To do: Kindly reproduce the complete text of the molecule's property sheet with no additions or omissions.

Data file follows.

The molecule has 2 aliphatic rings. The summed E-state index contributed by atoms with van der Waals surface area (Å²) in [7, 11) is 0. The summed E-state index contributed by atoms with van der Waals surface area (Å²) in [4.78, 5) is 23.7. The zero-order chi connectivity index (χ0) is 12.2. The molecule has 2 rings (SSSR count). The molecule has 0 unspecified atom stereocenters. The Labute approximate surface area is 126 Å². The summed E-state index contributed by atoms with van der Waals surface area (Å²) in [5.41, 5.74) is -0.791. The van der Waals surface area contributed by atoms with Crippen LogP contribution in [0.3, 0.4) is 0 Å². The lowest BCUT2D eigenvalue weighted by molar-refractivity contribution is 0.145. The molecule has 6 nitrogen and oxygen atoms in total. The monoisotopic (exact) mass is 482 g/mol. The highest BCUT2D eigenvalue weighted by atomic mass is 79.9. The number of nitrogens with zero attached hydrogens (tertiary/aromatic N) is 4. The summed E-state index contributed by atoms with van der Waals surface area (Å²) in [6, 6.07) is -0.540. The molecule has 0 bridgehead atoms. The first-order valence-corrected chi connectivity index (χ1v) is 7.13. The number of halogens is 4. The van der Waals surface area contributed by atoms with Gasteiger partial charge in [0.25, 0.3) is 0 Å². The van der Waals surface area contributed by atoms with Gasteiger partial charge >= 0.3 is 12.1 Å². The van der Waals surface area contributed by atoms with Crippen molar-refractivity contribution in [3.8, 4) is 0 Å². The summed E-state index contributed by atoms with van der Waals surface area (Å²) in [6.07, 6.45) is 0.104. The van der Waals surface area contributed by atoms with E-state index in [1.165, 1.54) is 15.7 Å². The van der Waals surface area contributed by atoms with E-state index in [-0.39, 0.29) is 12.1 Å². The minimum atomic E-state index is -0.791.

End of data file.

The molecule has 2 aliphatic rings. The summed E-state index contributed by atoms with van der Waals surface area (Å²) in [7, 11) is 0. The summed E-state index contributed by atoms with van der Waals surface area (Å²) in [4.78, 5) is 23.7. The zero-order chi connectivity index (χ0) is 12.2. The molecule has 2 rings (SSSR count). The molecule has 0 unspecified atom stereocenters. The Labute approximate surface area is 126 Å². The summed E-state index contributed by atoms with van der Waals surface area (Å²) in [5.41, 5.74) is -0.791. The van der Waals surface area contributed by atoms with Crippen LogP contribution in [0.3, 0.4) is 0 Å². The lowest BCUT2D eigenvalue weighted by molar-refractivity contribution is 0.145. The molecule has 6 nitrogen and oxygen atoms in total. The monoisotopic (exact) mass is 482 g/mol. The highest BCUT2D eigenvalue weighted by atomic mass is 79.9. The number of nitrogens with zero attached hydrogens (tertiary/aromatic N) is 4. The summed E-state index contributed by atoms with van der Waals surface area (Å²) in [6, 6.07) is -0.540. The molecule has 0 bridgehead atoms. The first-order valence-corrected chi connectivity index (χ1v) is 7.13. The number of halogens is 4. The van der Waals surface area contributed by atoms with Gasteiger partial charge in [0.25, 0.3) is 0 Å². The van der Waals surface area contributed by atoms with Gasteiger partial charge >= 0.3 is 12.1 Å². The van der Waals surface area contributed by atoms with Crippen molar-refractivity contribution in [3.8, 4) is 0 Å². The summed E-state index contributed by atoms with van der Waals surface area (Å²) in [6.07, 6.45) is 0.104. The van der Waals surface area contributed by atoms with E-state index in [1.165, 1.54) is 15.7 Å². The van der Waals surface area contributed by atoms with E-state index in [-0.39, 0.29) is 12.1 Å². The minimum atomic E-state index is -0.791.